Probabilistic assessment of earthquake-induced sliding displacements of natural slopes


The evaluation of earthquake-induced landslides in natural slopes is often based on an estimate of the permanent sliding displacement due to earthquake shaking. Current procedures for estimating sliding displacement do not rigorously account for the significant uncertainties present in the analysis. This paper presents a probabilistic framework for computing the annual rate of exceedance of different levels of displacement such that a hazard curve for sliding displacement can be developed. The analysis incorporates the uncertainties in the prediction of earthquake ground shaking, in the prediction of sliding displacement, and in the assessment of soil properties. Predictive models for sliding displacement that are appropriate for the probabilistic framework are presented. These models include a scalar model that predicts sliding displacement in terms of a single ground motion parameter (peak ground acceleration) and the earthquake magnitude, as well as a vector model that incorporates two ground motion parameters (peak ground acceleration and peak ground velocity). The addition of a second ground motion parameter results in a significant reduction in the standard deviation of the sliding displacement prediction. Comparisons are made between displacement hazard curves developed from the current scalar and vector models and previously developed scalar models that do not include earthquake magnitude. Additionally, an approximation to the vector hazard assessment is presented and compared with the rigorous vector approach. Finally, the inclusion of the soil property uncertainty is shown to increase the mean hazard at a site.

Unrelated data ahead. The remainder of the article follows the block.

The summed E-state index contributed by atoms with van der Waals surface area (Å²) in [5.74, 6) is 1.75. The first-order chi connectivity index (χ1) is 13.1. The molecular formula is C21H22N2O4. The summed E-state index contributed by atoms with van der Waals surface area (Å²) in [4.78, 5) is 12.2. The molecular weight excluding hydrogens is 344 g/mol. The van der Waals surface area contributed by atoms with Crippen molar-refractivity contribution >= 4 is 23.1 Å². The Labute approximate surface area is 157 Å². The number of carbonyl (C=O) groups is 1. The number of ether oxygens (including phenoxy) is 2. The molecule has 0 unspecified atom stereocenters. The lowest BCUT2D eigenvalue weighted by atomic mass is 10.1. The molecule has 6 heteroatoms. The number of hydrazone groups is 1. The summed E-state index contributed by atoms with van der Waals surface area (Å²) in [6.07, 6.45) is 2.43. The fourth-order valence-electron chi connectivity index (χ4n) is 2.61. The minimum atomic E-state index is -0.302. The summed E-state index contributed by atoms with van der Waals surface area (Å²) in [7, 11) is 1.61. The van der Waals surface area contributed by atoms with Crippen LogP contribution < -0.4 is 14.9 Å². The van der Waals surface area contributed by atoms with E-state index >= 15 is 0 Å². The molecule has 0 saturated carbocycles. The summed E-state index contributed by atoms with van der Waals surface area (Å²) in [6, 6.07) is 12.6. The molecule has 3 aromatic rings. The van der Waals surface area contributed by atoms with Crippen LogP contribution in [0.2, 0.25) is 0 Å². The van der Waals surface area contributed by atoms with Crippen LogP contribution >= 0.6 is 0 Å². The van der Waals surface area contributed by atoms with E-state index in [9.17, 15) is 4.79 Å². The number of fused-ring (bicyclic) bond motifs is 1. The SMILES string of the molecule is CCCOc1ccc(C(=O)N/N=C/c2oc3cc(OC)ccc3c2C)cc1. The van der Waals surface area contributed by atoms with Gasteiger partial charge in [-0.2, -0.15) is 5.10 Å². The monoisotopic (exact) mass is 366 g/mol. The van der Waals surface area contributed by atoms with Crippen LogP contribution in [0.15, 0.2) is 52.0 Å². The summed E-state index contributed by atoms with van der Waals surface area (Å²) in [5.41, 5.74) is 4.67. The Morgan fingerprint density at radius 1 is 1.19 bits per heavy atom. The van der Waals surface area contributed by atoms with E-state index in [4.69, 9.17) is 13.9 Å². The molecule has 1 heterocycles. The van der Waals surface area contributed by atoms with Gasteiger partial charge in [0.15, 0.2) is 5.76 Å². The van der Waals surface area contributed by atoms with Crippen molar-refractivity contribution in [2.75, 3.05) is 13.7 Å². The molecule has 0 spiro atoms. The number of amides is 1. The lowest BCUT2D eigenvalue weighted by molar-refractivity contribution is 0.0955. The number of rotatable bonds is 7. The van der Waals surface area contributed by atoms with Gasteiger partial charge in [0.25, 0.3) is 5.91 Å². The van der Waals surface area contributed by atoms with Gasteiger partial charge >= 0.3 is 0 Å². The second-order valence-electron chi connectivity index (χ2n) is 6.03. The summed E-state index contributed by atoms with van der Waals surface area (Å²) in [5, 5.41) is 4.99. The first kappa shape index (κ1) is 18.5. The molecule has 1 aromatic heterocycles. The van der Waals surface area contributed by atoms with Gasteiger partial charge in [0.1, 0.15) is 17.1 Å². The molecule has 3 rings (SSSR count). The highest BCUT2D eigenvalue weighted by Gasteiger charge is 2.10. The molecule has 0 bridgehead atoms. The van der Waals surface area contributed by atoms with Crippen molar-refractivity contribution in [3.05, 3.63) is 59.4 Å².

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How to Cite
Rathje, E. M., & Saygili, G. (2009). Probabilistic assessment of earthquake-induced sliding displacements of natural slopes. Bulletin of the New Zealand Society for Earthquake Engineering, 42(1), 18-27.